“There’s a skeleton,” the girl said, “it floated up one day. We haven’t told the grown ups about it.” she put one of her hands in mine and pointed with the other, “it’s just over there.”
‘Over there’ was a bit of the lake that was covered by the low hanging branches of a nearby tree. “It’s in the water,” she said, “you can see it if you paddle over.”
The boy took my other hand and stepped in to demonstrate— the water only came up to his ankles and, I noticed for the first time, that his feet were bare. The girl stepped in after him, shedding the dainty slippers that she wore on her own feet. “Come on, miss,” the boy said eagerly, “we haven’t told anybody else. You’re the first one! Please!”
“Please!” The girl echoed, “please come and see it! It’ll only take a minute— please!” I nodded without thinking about it. Of course I would go and see the children’s skeleton, it would only take a minute.
I bent down to take off my shoes and that, that was what saved me. As I bent down my head came level with the little girl’s and it was then that I saw what kind of eyes sat in that pretty little face. They were bright red, like burning coals, and as I looked into them the skin around them seemed to turn to bark, all covered with moss and lichen.
The grips on my hands tightened and they started trying to pull me in. Luckily, I think they’d underestimated my strength— the last person they tried this on was eight years old and willing, after all. I was a grown woman and absolutely terrified, it didn’t take long for me to shake them off.
I woke up on the side of the lake, soaked with what, I am very glad to say, was lakewater. There was a man standing over me, apparently he’d been out walking his dog and heard me scream. People said I was in shock and I found it easier to just go along with them.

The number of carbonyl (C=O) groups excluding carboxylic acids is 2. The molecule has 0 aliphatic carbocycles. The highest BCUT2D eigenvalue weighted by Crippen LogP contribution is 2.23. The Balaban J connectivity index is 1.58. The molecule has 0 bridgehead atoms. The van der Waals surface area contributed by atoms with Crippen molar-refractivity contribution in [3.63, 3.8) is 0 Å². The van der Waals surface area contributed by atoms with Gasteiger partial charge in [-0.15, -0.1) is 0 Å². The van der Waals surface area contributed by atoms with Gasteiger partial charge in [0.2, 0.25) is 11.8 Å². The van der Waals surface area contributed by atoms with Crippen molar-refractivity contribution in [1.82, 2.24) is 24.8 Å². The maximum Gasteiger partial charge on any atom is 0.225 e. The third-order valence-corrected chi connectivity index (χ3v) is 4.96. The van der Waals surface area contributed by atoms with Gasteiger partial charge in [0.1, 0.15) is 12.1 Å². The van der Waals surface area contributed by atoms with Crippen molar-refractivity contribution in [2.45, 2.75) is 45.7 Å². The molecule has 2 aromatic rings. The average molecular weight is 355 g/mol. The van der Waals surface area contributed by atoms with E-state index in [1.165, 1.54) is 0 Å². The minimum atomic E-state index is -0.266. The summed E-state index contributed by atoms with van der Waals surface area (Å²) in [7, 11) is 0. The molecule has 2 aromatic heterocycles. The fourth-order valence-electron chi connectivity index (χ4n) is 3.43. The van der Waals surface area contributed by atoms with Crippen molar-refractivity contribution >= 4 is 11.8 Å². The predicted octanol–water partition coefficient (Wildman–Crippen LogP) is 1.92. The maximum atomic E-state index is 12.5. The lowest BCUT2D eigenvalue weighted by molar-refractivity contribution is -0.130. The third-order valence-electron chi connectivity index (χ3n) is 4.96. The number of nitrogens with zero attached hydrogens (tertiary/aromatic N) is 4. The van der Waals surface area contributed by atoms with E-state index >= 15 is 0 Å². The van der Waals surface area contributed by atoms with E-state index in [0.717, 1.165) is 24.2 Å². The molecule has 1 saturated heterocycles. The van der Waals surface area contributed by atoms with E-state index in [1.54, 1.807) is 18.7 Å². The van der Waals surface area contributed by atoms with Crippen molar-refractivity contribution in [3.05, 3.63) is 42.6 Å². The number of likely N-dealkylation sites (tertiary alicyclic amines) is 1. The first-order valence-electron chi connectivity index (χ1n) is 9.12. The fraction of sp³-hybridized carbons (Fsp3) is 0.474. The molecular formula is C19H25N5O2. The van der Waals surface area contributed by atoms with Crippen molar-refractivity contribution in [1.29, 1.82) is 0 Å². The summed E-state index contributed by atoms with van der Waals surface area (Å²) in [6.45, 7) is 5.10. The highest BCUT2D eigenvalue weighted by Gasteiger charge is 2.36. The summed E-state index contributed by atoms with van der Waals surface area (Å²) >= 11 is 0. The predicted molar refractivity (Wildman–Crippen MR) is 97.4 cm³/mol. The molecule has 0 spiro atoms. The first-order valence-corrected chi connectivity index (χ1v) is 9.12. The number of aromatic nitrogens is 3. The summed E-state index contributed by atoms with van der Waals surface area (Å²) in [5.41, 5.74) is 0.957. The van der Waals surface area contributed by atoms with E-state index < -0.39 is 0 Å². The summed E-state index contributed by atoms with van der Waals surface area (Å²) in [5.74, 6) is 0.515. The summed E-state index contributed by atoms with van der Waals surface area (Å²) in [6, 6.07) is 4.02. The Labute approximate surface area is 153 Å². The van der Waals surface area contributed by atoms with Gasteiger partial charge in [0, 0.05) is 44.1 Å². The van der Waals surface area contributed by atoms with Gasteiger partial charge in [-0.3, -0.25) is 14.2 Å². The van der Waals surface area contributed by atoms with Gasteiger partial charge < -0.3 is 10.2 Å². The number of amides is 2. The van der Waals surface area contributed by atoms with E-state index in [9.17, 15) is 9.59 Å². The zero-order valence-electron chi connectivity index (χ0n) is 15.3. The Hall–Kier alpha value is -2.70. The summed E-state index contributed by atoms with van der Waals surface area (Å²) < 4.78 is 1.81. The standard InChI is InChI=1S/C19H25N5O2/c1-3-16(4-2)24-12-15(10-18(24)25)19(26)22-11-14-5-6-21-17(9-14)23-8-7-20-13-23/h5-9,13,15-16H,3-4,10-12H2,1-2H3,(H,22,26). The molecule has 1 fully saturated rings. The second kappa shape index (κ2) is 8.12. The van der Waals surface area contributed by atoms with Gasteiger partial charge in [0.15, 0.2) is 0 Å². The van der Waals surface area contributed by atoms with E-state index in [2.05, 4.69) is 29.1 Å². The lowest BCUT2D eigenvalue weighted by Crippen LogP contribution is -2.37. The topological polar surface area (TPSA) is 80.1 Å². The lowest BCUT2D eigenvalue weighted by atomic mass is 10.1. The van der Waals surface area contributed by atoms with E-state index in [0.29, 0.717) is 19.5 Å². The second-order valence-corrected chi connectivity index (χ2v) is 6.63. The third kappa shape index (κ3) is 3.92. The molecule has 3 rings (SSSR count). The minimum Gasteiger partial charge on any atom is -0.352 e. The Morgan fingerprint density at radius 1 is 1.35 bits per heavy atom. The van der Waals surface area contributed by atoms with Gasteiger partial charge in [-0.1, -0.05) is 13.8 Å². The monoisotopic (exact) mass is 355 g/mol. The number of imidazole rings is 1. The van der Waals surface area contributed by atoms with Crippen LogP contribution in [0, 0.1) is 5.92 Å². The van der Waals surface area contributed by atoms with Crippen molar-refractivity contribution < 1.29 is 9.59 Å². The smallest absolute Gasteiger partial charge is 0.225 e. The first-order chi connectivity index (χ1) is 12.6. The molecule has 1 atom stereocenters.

No, I didn’t really believe I saw fairies— I’d just slipped and fallen in the lake. I’d thrashed around for a bit and screamed before managing to swim to the side. Then I’d fainted and had weird dreams until that nice man had found me. The shock had caused me to wipe it from my memory.
I told them what they wanted to hear and they stopped bothering me. Who knows, maybe they were right. Maybe the whole thing was just a very vivid dream. That’s what I’d like to think.
Only one thing prevents me from agreeing with them and forgetting the whole thing. When the fairies were dragging me down into the lake, or rather, when I dreamed that the fairies were dragging me down into the lake, for a second, just for a second, I swear that the water went clear.
Suddenly I could see right down to the bottom of the lake. I’d been right when I’d thought that there was nothing in it— I still couldn’t see any fish or crabs or anything. No weeds either, just smooth pebbles all along the bottom. The whole place would have been totally empty if it weren’t for the girl.
She stood on the bottom, her feet poised to push against the pebbles, her hands helplessly reaching for daylight. She was wearing a blue gingham dress, which swayed around her legs with the rythmth of the water lapping at the shore. Her long fingernails grew in spirals around her outstretched hands and her long hair floated around her face like a lion’s mane. Her face, even when it was twisted in a look of terror, was still easily recognisable as the face from the photograph that me and my friends had passed around with our grubby little hands.
In the split second before I finally got free of the strange children and the water was once again clouded over with murk, I swear her eyes moved.
原文標題：My aunt Lucy
註一：原文 “Come on miss”，譯為來吧女士，但感覺阿姨比較像小朋友會用來稱呼大
原文标题：My aunt Lucy
注一：原文 “Come on miss”，译为来吧女士，但感觉阿姨比较像小朋友会用来称呼大